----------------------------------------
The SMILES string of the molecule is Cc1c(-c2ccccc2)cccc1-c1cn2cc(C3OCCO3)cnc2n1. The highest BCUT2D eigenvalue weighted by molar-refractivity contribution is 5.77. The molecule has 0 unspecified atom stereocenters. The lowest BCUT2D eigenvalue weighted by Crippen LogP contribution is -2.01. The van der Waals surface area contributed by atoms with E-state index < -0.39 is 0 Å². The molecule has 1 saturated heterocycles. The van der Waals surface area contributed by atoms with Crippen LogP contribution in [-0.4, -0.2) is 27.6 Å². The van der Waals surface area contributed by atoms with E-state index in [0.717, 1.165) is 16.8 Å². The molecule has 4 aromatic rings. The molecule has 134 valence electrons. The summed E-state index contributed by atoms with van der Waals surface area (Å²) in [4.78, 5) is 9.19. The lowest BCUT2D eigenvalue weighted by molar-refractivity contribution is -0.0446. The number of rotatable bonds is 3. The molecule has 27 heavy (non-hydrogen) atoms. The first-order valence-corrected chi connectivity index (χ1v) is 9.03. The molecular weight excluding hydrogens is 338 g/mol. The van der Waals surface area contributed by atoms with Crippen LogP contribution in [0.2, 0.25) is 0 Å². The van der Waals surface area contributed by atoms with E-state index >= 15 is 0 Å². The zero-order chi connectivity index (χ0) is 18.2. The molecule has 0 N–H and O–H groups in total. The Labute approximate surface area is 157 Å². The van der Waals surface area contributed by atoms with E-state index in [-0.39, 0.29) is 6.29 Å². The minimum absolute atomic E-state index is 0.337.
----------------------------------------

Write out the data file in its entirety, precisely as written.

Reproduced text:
The SMILES string of the molecule is Cc1c(-c2ccccc2)cccc1-c1cn2cc(C3OCCO3)cnc2n1. The highest BCUT2D eigenvalue weighted by molar-refractivity contribution is 5.77. The molecule has 0 unspecified atom stereocenters. The lowest BCUT2D eigenvalue weighted by Crippen LogP contribution is -2.01. The van der Waals surface area contributed by atoms with E-state index < -0.39 is 0 Å². The molecule has 1 saturated heterocycles. The van der Waals surface area contributed by atoms with Crippen LogP contribution in [-0.4, -0.2) is 27.6 Å². The van der Waals surface area contributed by atoms with E-state index in [0.717, 1.165) is 16.8 Å². The molecule has 4 aromatic rings. The molecule has 134 valence electrons. The summed E-state index contributed by atoms with van der Waals surface area (Å²) in [4.78, 5) is 9.19. The lowest BCUT2D eigenvalue weighted by molar-refractivity contribution is -0.0446. The number of rotatable bonds is 3. The molecule has 27 heavy (non-hydrogen) atoms. The first-order valence-corrected chi connectivity index (χ1v) is 9.03. The molecular weight excluding hydrogens is 338 g/mol. The van der Waals surface area contributed by atoms with Crippen LogP contribution in [0.2, 0.25) is 0 Å². The van der Waals surface area contributed by atoms with E-state index >= 15 is 0 Å². The zero-order chi connectivity index (χ0) is 18.2. The molecule has 0 N–H and O–H groups in total. The Labute approximate surface area is 157 Å². The van der Waals surface area contributed by atoms with E-state index in [-0.39, 0.29) is 6.29 Å². The minimum absolute atomic E-state index is 0.337.